Monthly Archives: August 2014

Long-term trend in average working hours – big drop over last 100 years

A comment from a reader on my Friday post on robotics and automation got me thinking about long-term trends in average working hours. Historical data on standard male working hours (from Glenn Withers’s chapter in Vamplew’s Australians: Historical Statistics), which … Continue reading

Posted in Labour market, Uncategorized | Tagged , , , , | 6 Comments

Economic implications of robotics and automation

There is increasingly serious discussion about the implications of major advances in robotics and automation and what these advances mean for the future economy, particularly whether robots will replace humans in many jobs. For example, the OECD has observed that … Continue reading

Posted in Labour market | Tagged , , , | 4 Comments

Mining investment decline has driven recent economic weakness

New data from the ABS show that although residential and commercial building activity is picking up nicely, the pick up is in no way large enough to offset the decline in heavy/engineering construction, which has largely occurred in the resources … Continue reading

Posted in Housing, Macroeconomy, Mining | Leave a comment

Builders much more optimistic than current conditions would warrant

Broadly speaking, humans are biased towards being optimistic, and the Master Builders Survey of Industry Conditions for June 2014 is a good example of the optimism bias. Builders across Queensland, and especially in the South-East, are much more optimistic about … Continue reading

Posted in Housing, Macroeconomy | Tagged , , , , , , | Leave a comment

Privatisation proceeds should be spent wisely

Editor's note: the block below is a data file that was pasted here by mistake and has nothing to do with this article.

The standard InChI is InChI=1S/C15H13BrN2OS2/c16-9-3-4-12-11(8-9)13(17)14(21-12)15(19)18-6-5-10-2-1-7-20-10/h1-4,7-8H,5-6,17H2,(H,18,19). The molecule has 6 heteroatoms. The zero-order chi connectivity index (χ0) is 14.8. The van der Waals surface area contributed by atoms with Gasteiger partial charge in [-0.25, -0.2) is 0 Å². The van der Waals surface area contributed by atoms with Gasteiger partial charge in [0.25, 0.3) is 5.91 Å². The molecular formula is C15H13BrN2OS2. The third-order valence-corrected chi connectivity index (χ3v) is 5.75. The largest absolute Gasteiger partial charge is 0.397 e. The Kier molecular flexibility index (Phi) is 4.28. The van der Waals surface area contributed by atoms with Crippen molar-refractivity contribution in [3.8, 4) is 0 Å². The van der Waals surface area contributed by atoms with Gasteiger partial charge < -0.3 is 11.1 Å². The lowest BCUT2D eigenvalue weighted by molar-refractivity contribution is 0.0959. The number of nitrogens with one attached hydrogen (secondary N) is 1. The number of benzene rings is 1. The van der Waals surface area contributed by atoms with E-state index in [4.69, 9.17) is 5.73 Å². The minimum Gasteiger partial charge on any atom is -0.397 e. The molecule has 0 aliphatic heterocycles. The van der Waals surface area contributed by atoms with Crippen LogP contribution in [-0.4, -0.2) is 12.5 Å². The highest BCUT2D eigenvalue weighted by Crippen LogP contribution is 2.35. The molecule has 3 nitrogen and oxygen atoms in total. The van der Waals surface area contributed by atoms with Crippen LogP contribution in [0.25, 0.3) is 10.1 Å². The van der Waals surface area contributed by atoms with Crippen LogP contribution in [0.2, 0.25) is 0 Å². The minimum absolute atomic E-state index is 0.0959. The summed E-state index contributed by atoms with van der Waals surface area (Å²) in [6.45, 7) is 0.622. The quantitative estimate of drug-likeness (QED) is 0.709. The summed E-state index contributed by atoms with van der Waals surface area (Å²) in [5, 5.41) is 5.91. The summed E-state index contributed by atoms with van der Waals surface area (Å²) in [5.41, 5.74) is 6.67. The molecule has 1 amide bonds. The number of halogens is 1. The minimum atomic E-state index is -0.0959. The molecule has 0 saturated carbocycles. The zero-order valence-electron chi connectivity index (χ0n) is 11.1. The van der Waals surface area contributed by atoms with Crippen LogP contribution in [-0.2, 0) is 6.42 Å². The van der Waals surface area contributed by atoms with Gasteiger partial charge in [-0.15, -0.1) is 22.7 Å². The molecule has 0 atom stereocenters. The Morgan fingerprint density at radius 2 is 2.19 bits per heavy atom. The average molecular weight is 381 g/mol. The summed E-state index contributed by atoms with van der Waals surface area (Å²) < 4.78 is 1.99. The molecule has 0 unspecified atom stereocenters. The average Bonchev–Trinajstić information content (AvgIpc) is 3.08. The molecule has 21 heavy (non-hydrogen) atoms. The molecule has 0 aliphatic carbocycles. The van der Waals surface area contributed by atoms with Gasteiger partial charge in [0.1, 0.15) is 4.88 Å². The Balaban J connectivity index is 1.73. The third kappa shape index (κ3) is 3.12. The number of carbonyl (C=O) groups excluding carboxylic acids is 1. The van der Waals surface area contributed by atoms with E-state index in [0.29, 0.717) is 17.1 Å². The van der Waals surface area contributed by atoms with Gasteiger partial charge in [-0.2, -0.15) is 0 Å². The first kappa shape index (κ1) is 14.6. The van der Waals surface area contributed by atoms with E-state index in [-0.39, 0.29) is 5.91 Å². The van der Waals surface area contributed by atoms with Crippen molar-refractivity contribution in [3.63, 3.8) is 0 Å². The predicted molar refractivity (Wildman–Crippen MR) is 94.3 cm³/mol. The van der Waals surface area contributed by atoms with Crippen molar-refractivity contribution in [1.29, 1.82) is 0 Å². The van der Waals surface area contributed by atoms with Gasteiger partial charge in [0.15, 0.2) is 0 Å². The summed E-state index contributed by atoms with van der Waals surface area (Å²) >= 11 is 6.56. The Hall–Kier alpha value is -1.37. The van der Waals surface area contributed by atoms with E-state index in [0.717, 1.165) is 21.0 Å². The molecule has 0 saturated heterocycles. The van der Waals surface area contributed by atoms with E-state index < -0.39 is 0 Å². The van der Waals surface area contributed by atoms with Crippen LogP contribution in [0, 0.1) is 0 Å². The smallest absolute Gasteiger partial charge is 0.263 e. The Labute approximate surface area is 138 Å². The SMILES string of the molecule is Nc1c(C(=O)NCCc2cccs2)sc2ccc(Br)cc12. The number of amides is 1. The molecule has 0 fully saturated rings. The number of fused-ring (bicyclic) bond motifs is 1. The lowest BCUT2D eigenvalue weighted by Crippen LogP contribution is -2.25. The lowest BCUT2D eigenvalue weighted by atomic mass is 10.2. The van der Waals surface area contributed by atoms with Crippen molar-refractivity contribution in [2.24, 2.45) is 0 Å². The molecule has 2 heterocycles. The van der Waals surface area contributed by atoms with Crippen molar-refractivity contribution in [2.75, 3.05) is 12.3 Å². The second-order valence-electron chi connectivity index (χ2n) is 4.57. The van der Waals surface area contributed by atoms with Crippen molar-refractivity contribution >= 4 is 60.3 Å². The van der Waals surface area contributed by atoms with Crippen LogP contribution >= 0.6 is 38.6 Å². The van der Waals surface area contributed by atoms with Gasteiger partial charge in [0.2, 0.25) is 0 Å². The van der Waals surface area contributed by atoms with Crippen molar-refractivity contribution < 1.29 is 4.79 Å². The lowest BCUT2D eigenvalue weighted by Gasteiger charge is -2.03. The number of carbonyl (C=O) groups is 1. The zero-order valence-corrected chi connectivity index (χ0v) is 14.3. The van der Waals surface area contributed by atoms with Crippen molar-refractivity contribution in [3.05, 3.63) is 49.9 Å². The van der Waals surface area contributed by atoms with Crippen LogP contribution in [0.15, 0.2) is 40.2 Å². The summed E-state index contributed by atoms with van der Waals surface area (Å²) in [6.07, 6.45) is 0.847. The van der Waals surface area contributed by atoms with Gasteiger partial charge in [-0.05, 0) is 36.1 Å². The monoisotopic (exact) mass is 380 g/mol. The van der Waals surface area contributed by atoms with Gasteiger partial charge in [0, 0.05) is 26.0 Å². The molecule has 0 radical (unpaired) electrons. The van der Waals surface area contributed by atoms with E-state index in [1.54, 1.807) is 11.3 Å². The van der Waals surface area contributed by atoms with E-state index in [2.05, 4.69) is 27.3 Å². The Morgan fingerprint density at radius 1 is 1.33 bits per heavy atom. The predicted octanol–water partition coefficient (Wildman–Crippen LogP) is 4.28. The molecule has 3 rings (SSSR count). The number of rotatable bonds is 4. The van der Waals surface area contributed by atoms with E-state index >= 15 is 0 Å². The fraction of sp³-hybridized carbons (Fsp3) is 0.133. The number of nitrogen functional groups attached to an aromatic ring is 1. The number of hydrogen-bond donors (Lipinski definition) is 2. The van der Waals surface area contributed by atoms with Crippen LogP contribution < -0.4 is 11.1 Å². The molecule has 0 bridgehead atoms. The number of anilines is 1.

I have an opinion piece in today’s Courier-Mail on asset sales/privatisation: Corporatisation has brought efficiency gains but there is still room for more gains through privatisation It’s based largely on my speech from a few weeks ago: Productivity and privatisation. … Continue reading

Posted in Budget, Queensland Government | Tagged , , , , | 4 Comments

US tax guru Dan Mitchell criticises federal debt levy

Cato Institute economist and former George H.W. Bush adviser Dan Mitchell gave a fantastic presentation tonight to the Queensland branch of the Economic Society on tax avoidance and tax competition. Dan is highly critical of OECD efforts to discourage member … Continue reading

Posted in Budget, Tax | Tagged , , , , , | 2 Comments

Costello right to support drop in $1,000 GST-free threshold for online purchases

I’m pleased to see former Federal Treasurer Peter Costello backs retailers’ call to lower online GST threshold. There is the obvious level playing field argument that Costello makes. Also, with Federal and State Governments facing big challenges in repairing their … Continue reading

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Palmer plan for State split could make sense if part of wider Govt reform

The Palmer United Party’s plan to split Queensland by creating a new State of North Queensland (Palmer MP calls for State split) is worthy of further discussion, particularly if consideration is given to a potentially wider, more valuable reform: the abolition … Continue reading

Posted in North Queensland | Tagged , , , , | 5 Comments

Speech to University of the Third Age Redlands on the Australian Economy

This morning I addressed the University of the Third Age Redlands at the Donald Simpson Centre, Cleveland on the topic of The Australian Economy: Where we’ve come from, where we’re going. My prepared remarks are reproduced below. I varied the … Continue reading

Posted in Industry policy, IR, Labour market, Macroeconomy, Migration, Mining, Population, Tax, Uncategorized | Tagged , , , , , , , , | 1 Comment

Unemployment rate is partly a policy choice – cut regulation to create jobs

Upon the retirement of Treasury Secretary Ted Evans in 2001, then Prime Minister John Howard noted: Ted…has been a leading contributor to public debate, particularly issues of structural reform, such as the functioning of the labour market. He highlighted the … Continue reading

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